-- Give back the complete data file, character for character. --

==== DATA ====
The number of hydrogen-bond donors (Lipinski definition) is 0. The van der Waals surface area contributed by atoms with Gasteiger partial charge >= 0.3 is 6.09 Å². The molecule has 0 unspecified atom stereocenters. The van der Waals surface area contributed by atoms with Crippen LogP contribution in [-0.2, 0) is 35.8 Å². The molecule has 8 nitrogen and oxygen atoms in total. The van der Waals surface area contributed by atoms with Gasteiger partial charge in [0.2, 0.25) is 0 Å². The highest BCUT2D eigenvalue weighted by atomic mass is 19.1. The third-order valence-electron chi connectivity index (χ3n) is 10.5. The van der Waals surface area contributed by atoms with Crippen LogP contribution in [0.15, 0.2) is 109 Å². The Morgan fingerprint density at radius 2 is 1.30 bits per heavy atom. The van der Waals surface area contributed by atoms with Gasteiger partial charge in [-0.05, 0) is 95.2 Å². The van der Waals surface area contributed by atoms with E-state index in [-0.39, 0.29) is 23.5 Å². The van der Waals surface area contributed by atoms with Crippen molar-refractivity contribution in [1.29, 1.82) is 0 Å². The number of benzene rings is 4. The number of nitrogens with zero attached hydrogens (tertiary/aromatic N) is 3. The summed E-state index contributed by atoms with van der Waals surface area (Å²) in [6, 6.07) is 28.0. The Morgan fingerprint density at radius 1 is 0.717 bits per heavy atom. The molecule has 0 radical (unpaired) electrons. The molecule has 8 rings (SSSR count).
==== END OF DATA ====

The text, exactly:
The number of hydrogen-bond donors (Lipinski definition) is 0. The van der Waals surface area contributed by atoms with Gasteiger partial charge >= 0.3 is 6.09 Å². The molecule has 0 unspecified atom stereocenters. The van der Waals surface area contributed by atoms with Crippen LogP contribution in [-0.2, 0) is 35.8 Å². The molecule has 8 nitrogen and oxygen atoms in total. The van der Waals surface area contributed by atoms with Gasteiger partial charge in [0.2, 0.25) is 0 Å². The highest BCUT2D eigenvalue weighted by atomic mass is 19.1. The third-order valence-electron chi connectivity index (χ3n) is 10.5. The van der Waals surface area contributed by atoms with Crippen LogP contribution in [0.15, 0.2) is 109 Å². The Morgan fingerprint density at radius 2 is 1.30 bits per heavy atom. The van der Waals surface area contributed by atoms with Gasteiger partial charge in [-0.05, 0) is 95.2 Å². The van der Waals surface area contributed by atoms with E-state index in [-0.39, 0.29) is 23.5 Å². The van der Waals surface area contributed by atoms with Crippen molar-refractivity contribution in [1.29, 1.82) is 0 Å². The number of benzene rings is 4. The number of nitrogens with zero attached hydrogens (tertiary/aromatic N) is 3. The summed E-state index contributed by atoms with van der Waals surface area (Å²) in [6, 6.07) is 28.0. The Morgan fingerprint density at radius 1 is 0.717 bits per heavy atom. The molecule has 0 radical (unpaired) electrons. The molecule has 8 rings (SSSR count).